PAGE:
DW: Jeb Bush's Super PAC under fire as candidacy announcement looms
Paul S. Ryan, a lawyer for the Campaign Legal Center, spoke with DW about his group's complaint. "There's just no way he has spent almost $100 million just in 'testing the waters'."
Bush is not the first presidential hopeful to "test the waters" of candidacy. Most, if not all, potential candidates undergo a certain amount of pantomime before officially announcing. Hillary Clinton, the leading Democratic hopeful, took her time before officially declaring in April, a hesitation that brought with it much media speculation. However, Ryan believes she broadly followed the rules, while many others did not. He plans to file further complaints against as many as a dozen other candidates, mostly Republicans, when Right to Rise and other Super PACs publish their obligatory semi-annual finance reports in mid-July.
Ryan believes that Jeb Bush is the worst offender, pushing the boundaries as far as he can take them in terms of time spent delaying his announcement and funding gained. "We've never seen this type of thing before," Ryan told DW. "He is just sitting back and grinning and thinking he's going to get away with it." ...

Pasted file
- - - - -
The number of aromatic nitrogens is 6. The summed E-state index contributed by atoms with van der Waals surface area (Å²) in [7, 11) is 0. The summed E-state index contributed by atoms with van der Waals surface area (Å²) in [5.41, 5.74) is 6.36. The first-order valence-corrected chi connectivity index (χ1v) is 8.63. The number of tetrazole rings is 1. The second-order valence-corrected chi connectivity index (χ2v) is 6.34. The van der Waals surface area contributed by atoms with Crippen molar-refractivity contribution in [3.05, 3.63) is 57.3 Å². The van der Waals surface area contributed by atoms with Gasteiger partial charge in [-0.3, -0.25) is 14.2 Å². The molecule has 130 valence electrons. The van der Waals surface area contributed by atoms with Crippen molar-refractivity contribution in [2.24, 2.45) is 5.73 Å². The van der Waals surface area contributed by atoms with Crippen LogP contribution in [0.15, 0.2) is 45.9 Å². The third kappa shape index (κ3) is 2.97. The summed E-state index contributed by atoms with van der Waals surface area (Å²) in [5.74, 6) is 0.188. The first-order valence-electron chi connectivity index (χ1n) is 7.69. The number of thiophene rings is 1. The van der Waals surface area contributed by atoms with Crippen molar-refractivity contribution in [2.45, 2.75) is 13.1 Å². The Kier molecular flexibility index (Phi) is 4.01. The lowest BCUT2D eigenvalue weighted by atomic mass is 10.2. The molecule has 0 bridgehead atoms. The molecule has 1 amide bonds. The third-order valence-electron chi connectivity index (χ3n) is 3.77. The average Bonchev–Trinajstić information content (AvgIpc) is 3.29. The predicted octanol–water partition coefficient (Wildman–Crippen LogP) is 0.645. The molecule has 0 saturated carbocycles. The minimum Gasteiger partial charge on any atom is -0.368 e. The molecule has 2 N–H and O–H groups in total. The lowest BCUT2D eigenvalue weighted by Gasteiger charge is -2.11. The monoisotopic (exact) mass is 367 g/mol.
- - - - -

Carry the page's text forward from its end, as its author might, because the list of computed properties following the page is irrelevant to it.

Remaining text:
Paul Ryan is not optimistic that his challenges to the FEC will be successful. "The real question isn't whether [Bush's behavior] is legal or illegal, the question is whether anyone will do anything about it," he says. "And the answer is probably not. The process is broken. Badly broken." He expects a 3-3 vote deadlock in the FEC - an outcome that would block an investigation. Even if a penalty were imposed, he says, it would take years to enforce and would be "a monetary penalty amounting to a slap on the wrist."
Nevertheless, Ryan says he and his allies will continue to push. He is eagerly awaiting the July deadline for Super PAC finance reports. If all else fails, Ryan says his group plans to sue the FEC. "You hope for the best but expect the worst," Ryan says. He sees the outlook for the future of campaign finance control as bleak. "If Bush, in the long term, gets away with it, then his strategy will be the new norm - deny, deny, deny, deny."
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